In a study by Wu et al.[18] of 21 patients, re-exploration was required in 2 (10%) (n = 2) and Ercan et al. reexplored 4 (16%) (n = 4).[19] The most common indication for re-exploration was a duodenal leak. Whereas, in the present study, 20% (n = 4) underwent re-exploration, and all patients who underwent re-exploration died.

The mortality after-surgery patients ranges from 16.7% (n = 3)[15] to 46.6% (n = 7).[8] Studies with a larger cohort have reported mortality rates between 21% and 45%.[11],[14],[19] We had a mortality rate of 35% (n = 7) of patients, mainly those with delayed diagnosis of duodenal perforation.

The median duration of hospital stay in the present study was 21 (range 5–60 days), which was similar to one study[11] where there was a median stay of 16 days (range 4–74), but in another,[16] the mean hospital stay was 53.3 ± 28.4 days.

In the present study, there was no significant difference in outcomes with early or delayed surgical treatment in patients with duodenal perforation, similar to the study by Langerth et al.[14] However, in a study by Ercan et al.,[19] patients who underwent early surgery had a poorer outcome.

Retrospective studies[20] have shown that delay in diagnosis of perforation beyond 24 h is associated with high morbidity. Similarly, we also found that identification of perforation during the procedure and its management had better outcomes, especially in mortality.

Identifying ERCP-associated perforations during the procedure was accompanied by lower mortality, which was statistically significant (P= 0.015) in the present study.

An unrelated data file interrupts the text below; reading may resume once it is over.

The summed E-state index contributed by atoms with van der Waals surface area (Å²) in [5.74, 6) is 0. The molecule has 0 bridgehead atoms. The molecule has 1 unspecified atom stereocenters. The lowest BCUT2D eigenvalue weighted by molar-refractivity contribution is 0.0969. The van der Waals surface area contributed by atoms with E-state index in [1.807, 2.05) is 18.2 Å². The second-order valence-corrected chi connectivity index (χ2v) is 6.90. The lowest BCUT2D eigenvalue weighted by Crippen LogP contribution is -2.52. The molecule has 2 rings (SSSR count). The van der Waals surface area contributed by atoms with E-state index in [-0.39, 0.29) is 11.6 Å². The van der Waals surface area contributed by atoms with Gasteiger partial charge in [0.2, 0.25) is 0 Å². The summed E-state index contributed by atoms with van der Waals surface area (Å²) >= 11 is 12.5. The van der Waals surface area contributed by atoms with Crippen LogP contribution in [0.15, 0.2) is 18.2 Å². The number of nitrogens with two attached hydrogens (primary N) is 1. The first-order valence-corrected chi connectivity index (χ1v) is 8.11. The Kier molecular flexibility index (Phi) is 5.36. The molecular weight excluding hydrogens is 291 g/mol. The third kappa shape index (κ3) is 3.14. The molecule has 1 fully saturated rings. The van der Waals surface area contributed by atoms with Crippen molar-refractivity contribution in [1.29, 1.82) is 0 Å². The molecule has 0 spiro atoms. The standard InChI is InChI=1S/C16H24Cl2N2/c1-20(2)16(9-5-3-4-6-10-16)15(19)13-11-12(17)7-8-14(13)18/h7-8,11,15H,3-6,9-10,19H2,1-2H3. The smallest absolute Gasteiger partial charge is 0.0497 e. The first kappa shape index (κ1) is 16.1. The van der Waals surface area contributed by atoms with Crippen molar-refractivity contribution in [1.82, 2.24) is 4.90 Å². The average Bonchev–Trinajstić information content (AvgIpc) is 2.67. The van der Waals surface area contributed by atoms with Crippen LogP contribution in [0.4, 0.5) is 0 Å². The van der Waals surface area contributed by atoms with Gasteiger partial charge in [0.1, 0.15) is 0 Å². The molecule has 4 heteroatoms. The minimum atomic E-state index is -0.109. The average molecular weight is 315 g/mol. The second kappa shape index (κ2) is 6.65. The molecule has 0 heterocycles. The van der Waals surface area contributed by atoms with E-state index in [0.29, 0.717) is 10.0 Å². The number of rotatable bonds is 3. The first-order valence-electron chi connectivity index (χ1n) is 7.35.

The mortality rate was higher in patients with pre-operative organ failure but did not reach statistical significance (P = 0.06). Comorbidities did not influence the outcomes of the patients in this study.

Most endoscopic perforations are small in size and can be managed conservatively, based on the opinion of endoscopists. Similarly, when perforation occurs in a patient with malignancy,[5] the preferred choice is to manage them conservatively.

Several well-documented predictors of ERCP complications are ERCP-induced pancreatitis in females, previous post-ERCP pancreatitis (PEP), and previous pancreatitis, including risk factors for PEP.[21] For post-ERCP perforation and outcomes, a retrospective multivariate analysis of 11,497 patients reported that patients with previous surgeries like Billroth II had a higher incidence of bowel perforations. In the present study, we found that delay in diagnosis significantly affected the outcomes.[22],[23] In the absence of a specific predictor of outcomes, we used the Boey score[24] to predict mortality, and it showed a good association as depicted in [Figure 2].